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The Toxic Productivity Trap - Why Doing More Isn’t Always a Good Thing

Productivity is amazing.

At Taskworld, we love it probably more than most people. We created an entire task management system developed around improving our and other people’s productivity, after all. We live, breathe, and talk about it daily in most of our meetings and with clients.

But, like all things in life, moderation is the key. Anything done in excess becomes a problem, and that goes for getting things done. When you find yourself constantly stressed, unable to switch off, or overly focused on how productive you’re being - you’ve strayed into toxic productivity territory.

So, to protect positive productivity, let’s talk about toxic productivity -what it is, how to spot it in your life, why it’s so bad, and how to avoid it.

What is Toxic Productivity

Toxic productivity is when you become obsessed with chasing productivity at all times at the expense of your personal life, hobbies, family life, etc.

People who have slipped into toxic territory can rarely do something just for the sake of enjoying it. They struggle to go for a leisurely walk with friends or have coffee with someone and not network or talk about work. Everything they do daily is the next step on some ladder towards even greater achievements.

What is Causing the Rise in Toxic Productivity?

Toxic productivity is not a new phenomenon. Humans love to overdo good things, and some have historically tended to overwork themselves.

People who were prone to toxic productivity are those who:

  • Are a perfectionist
  • Overly fear failure
  • Have an unhealthy desire to control everything
  • Believe too much in modern “hustle culture”

And it’s this last point that has caused the recent rise in mentions of toxic productivity. The current focus on “hustle culture” and always on remote work has caused many people to shift into unhealthy work styles. Think of how many leaders and experts are pushing this idea that we should always be winning, doing, or accomplishing something. Influencers constantly push us to work our side hustles and chase our dreams.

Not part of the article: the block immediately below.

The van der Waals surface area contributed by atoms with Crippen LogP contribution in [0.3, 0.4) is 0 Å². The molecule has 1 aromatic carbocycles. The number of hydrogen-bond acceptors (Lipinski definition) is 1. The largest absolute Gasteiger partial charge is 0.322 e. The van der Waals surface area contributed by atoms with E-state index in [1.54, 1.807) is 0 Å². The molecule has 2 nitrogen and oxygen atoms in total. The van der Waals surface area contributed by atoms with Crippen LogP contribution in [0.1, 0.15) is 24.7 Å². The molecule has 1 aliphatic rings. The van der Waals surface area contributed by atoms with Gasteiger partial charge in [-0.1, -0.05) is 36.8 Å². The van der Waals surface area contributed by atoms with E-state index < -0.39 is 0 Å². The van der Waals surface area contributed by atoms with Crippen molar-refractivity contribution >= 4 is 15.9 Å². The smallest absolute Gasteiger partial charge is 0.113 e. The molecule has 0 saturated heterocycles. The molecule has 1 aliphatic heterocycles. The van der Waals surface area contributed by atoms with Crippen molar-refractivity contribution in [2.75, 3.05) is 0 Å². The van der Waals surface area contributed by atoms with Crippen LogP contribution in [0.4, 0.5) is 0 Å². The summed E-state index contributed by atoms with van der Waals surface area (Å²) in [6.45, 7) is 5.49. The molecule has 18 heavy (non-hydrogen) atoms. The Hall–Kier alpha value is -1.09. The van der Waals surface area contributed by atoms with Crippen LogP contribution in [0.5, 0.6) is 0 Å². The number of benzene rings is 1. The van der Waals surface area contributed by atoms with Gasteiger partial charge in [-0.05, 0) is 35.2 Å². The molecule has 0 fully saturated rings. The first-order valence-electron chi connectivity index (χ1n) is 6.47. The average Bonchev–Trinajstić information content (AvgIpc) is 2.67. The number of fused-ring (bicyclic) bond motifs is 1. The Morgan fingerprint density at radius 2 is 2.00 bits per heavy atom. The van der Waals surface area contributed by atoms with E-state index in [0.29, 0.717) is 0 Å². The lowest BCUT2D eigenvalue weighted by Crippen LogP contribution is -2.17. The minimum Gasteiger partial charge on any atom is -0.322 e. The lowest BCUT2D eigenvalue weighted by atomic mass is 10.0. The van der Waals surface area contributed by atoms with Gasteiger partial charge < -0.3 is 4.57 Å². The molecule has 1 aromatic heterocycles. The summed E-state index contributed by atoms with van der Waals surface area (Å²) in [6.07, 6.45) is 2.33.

Ultimately, we’re made to feel like it’s our fault if we do not realize the success we want. So, we double down to work harder, creating a dangerous spiral that can actually push our dreams and goals further away from our grasp.

What’s So Bad About Toxic Productivity?

We should all want to hustle and push ourselves to grow and be better, right? That sounds good, at least in theory.

Unfortunately, as the name suggests, toxic productivity is when we’ve pushed things too far. The chase to climb the ladder or improve ourselves becomes an obsession or addiction.

Over time, people begin taking their sense of self-worth from how much they can accomplish. They stop valuing family relationships or contact with friends in favor of getting something else done or throwing themselves deeper into work.

Left unchecked, toxic productivity can lead to increased stress, anxiety, burnout, and even depression.

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How to Identify if Your Productivity is Becoming Toxic

Healthy productivity varies by person, so spotting unhealthy trends can be tricky. However, some common signs manifest in those who have over-prioritized productivity, like: